Once a month here on the Molten Sulfur Blog, I run content taken from our book Archive: Historical People, Places, and Events for RPGs. This post is one of eighty entries in Archive, each more gameable than the last!
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In the dying days of World War II, Hiroo Onoda was called up to join the Imperial Japanese Army. He was sent to Lubang Island in the Philippines to lead soldiers in guerrilla warfare. Before Onoda departed, his division commander gave him ominous orders. Neither Onoda nor his men were allowed to surrender, stop fighting, or commit suicide. They were expected to survive, even if the army never retrieved them. Onoda likely took these words more seriously than his division commander intended.
Once on Lubang, Onoda was supposed to blow up the pier, then destroy the airfield, but the Allies overran the island first. The surviving Japanese soldiers, including Onoda, retreated into the jungle and split up into groups. Continued American attacks further attrited their numbers. By now, Onoda was leading only three men. They had few supplies, just the clothes on their backs, a little rice, and limited ammunition.
Food was a serious concern. Rationing the rice often led to fights, though gathering wild coconuts and bananas helped stretch supplies. Every once in a while, the soldiers would emerge from the jungle to slaughter a civilian’s cow. Though they were struggling to survive, the guerrillas weren’t just hiding from the Allies. The cells would save up their energy for coordinated attacks. Some of the other cells were captured or killed, but Onoda’s continued to fight.
In 1945, Onoda first saw a leaflet claiming the war was over, and when another cell captured a civilian’s cow, they found a second.. The leaflet told them to come out of hiding, but they stayed in the jungle because another cell had been fired upon a few days prior. If the war were over, why would they still be under attack? Onoda and the others decided that the leaflets must have been a clever ruse by the Allies to get them to surrender. Towards the end of 1945, the outside world made another attempt at contact by flying planes overhead and dropping leaflets with a surrender order from General Yamashita of the Fourteenth Area Army. Onoda scrutinized every word on the leaflet, as that piece of paper was his only proof that the war was over. Again, he believed it was an Allied hoax.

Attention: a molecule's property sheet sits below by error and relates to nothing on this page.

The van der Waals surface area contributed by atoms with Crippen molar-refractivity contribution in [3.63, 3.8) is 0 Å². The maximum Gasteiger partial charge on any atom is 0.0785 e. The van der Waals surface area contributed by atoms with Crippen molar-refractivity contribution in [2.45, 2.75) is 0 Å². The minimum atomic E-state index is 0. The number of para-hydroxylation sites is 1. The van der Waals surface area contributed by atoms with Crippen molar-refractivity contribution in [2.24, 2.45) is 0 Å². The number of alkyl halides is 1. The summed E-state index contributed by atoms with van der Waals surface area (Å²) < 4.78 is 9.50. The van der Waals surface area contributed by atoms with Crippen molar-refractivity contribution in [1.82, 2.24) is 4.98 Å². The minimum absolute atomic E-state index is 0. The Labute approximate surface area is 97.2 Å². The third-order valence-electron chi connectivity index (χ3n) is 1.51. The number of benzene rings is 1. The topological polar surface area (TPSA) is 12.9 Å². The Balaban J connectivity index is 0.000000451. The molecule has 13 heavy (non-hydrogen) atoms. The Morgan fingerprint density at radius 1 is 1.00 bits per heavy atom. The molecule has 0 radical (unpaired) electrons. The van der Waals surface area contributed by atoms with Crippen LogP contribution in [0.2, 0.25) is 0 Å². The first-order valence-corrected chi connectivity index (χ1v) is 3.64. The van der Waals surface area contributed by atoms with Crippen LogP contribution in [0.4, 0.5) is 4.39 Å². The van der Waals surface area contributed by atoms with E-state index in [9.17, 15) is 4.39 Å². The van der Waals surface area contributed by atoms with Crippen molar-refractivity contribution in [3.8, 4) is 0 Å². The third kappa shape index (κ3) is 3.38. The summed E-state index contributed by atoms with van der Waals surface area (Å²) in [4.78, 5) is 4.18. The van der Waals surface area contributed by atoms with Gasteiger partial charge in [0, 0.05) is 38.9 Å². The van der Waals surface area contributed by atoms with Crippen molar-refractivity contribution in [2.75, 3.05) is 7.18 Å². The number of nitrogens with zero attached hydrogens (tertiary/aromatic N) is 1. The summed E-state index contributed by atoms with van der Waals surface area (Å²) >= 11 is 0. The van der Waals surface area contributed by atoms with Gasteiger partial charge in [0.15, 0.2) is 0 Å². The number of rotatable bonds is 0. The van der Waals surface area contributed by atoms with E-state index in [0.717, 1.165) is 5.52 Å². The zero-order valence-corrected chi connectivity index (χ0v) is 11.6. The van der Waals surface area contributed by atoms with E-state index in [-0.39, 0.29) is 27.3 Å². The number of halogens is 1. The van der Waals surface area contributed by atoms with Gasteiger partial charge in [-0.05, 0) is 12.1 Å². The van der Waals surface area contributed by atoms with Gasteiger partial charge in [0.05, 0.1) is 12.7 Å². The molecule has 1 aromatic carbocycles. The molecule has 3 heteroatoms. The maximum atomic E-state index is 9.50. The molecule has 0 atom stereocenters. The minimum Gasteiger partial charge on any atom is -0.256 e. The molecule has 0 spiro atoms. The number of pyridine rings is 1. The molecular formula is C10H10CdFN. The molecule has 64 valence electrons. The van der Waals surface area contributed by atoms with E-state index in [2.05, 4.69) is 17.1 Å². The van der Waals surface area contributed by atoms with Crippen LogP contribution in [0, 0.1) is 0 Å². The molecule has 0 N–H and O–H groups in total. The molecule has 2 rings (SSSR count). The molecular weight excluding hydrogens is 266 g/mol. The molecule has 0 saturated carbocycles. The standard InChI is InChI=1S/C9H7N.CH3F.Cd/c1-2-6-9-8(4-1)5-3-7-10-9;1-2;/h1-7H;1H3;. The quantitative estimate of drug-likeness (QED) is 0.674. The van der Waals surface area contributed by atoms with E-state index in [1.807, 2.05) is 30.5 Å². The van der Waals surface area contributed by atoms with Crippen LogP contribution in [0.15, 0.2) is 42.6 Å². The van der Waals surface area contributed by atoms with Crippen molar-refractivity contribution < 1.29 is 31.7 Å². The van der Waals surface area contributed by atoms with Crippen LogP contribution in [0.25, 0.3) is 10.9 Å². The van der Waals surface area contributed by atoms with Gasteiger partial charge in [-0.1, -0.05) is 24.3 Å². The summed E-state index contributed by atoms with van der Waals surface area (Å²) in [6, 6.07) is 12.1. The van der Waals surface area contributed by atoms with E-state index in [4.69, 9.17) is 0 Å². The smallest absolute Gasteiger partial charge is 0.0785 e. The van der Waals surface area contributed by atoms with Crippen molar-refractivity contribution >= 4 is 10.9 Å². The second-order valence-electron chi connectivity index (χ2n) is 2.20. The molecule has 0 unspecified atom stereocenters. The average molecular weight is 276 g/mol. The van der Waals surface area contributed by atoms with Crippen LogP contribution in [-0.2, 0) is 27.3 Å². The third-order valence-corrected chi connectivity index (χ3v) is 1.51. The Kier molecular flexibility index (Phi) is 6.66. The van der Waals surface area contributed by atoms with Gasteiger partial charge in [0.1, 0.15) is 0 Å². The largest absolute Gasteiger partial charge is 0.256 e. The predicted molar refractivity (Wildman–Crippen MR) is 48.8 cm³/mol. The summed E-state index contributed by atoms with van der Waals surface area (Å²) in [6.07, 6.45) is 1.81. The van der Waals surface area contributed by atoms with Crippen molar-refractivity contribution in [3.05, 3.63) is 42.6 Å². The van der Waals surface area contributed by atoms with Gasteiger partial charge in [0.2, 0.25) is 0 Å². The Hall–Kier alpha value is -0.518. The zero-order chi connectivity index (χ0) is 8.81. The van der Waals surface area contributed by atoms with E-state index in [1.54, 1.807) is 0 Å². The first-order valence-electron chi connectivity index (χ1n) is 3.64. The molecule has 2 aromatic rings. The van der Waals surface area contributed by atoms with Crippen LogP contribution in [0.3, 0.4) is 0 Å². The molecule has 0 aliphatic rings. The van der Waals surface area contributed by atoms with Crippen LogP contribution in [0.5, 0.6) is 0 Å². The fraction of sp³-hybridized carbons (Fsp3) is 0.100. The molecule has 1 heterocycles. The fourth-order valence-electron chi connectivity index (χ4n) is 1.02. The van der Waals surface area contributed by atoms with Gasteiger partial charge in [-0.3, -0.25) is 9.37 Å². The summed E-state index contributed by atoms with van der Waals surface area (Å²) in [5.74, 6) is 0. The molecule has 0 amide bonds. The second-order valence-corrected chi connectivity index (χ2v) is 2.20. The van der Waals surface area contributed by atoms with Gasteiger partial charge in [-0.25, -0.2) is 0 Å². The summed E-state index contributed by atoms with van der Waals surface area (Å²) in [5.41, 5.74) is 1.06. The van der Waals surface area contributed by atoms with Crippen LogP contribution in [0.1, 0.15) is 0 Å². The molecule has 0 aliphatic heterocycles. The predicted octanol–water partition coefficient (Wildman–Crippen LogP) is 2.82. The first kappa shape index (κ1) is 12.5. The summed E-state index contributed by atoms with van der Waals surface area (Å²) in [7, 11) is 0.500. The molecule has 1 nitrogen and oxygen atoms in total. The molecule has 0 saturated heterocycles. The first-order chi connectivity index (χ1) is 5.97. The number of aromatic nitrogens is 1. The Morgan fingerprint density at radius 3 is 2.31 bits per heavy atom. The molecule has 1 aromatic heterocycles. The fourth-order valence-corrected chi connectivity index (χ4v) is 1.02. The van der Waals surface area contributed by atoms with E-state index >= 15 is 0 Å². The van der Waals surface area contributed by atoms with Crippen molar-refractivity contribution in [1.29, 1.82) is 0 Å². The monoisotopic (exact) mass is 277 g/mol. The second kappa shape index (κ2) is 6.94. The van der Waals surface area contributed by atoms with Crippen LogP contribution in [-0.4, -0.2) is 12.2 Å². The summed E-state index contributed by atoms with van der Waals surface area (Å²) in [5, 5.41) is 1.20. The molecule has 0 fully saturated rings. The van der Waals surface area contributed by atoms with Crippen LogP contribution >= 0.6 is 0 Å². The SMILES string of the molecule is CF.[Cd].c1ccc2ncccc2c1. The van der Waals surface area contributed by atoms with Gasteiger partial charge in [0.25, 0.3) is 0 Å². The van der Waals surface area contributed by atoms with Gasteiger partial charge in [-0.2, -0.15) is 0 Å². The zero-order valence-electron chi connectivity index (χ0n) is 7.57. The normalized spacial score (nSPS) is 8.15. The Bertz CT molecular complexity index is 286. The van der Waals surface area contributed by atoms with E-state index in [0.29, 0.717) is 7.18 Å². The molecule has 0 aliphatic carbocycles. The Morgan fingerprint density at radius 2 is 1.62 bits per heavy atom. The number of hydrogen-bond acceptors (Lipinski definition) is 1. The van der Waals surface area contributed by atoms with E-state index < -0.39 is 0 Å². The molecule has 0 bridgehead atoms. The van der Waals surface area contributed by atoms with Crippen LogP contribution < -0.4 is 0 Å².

More and more leaflets rained over the jungles and mountains. Newspapers, photographs, and letters from relatives were dropped, and friends and relatives spoke out over loudspeakers, trying to draw the survivors out. Onoda didn’t believe them. His band spent years in isolation. They would fire on villagers because they believed anyone dressed as islanders could be spies or enemy troops in disguise. In 1949, one of the men in his group left and surrendered. Onoda treated the desertion as a security breach and grew even more cautious. Another member of the group was injured in 1953 and died a year later. The last two members continued living in the jungle together for nearly 20 years after their comrade’s death. In 1972, Onoda’s last companion was killed.
Onoda was on his own. His division commander’s order remained in his mind. He must not take his own life. He must not surrender. So he continued to hide. A man found him and tried to convince him that the war was over, but Onoda told him that he would only surrender if his commander ordered him to do so directly. So, in March of 1974, the man who found Onoda traveled back to Japan and returned with Onoda’s former commander, Major Taniguchi. They met at a predetermined location, and Major Taniguchi ordered Onoda to stop fighting. Onoda was shocked he had spent 30 years in the jungle waging a war that was long over, but when he returned to Japan, many hailed him as a hero.
Hiroo Onoda in Play
Hiroo Onoda would make a great recurring villain. If he lives in the region in which the PCs are adventuring, he could be a pernicious thorn in their sides, popping up when least expected to ruin their plans and fade back into the wilderness. He could kidnap or assassinate important NPCs, noisily disrupt stealth encounters, steal critical equipment, and generally make himself a nuisance. If the party decides to root Onoda out, his decades of experience will make him a devilish quarry. Design every combat encounter with Onoda so the terrain favors him in every way; he chooses his battlefields well. Alternately, Onoda could be a tragic figure encountered in the wilderness, who refuses to believe the party’s lies about thirty years of peace. Finally, you might choose to use a version of Onoda from after his return to civilization. PCs intending to operate in his old haunts might seek out his expertise. Or he could be a source of (fanatical) moral guidance.